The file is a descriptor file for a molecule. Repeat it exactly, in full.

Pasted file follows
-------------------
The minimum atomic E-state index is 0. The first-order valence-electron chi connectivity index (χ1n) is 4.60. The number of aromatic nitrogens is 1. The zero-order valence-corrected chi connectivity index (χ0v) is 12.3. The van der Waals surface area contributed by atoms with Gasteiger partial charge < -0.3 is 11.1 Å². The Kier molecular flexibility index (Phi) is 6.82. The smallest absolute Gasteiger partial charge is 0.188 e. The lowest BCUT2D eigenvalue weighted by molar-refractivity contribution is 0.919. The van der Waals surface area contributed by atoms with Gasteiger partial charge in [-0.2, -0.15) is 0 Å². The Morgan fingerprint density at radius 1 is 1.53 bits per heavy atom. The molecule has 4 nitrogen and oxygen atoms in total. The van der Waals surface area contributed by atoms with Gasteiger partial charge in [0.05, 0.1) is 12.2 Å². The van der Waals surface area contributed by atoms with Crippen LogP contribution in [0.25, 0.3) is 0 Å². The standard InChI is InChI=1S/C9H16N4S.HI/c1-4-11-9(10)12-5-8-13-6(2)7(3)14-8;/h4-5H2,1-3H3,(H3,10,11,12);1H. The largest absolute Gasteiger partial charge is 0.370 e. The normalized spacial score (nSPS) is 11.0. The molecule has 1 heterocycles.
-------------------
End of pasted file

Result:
The minimum atomic E-state index is 0. The first-order valence-electron chi connectivity index (χ1n) is 4.60. The number of aromatic nitrogens is 1. The zero-order valence-corrected chi connectivity index (χ0v) is 12.3. The van der Waals surface area contributed by atoms with Gasteiger partial charge < -0.3 is 11.1 Å². The Kier molecular flexibility index (Phi) is 6.82. The smallest absolute Gasteiger partial charge is 0.188 e. The lowest BCUT2D eigenvalue weighted by molar-refractivity contribution is 0.919. The van der Waals surface area contributed by atoms with Gasteiger partial charge in [-0.2, -0.15) is 0 Å². The Morgan fingerprint density at radius 1 is 1.53 bits per heavy atom. The molecule has 4 nitrogen and oxygen atoms in total. The van der Waals surface area contributed by atoms with Gasteiger partial charge in [0.05, 0.1) is 12.2 Å². The van der Waals surface area contributed by atoms with Crippen LogP contribution in [0.25, 0.3) is 0 Å². The standard InChI is InChI=1S/C9H16N4S.HI/c1-4-11-9(10)12-5-8-13-6(2)7(3)14-8;/h4-5H2,1-3H3,(H3,10,11,12);1H. The largest absolute Gasteiger partial charge is 0.370 e. The normalized spacial score (nSPS) is 11.0. The molecule has 1 heterocycles.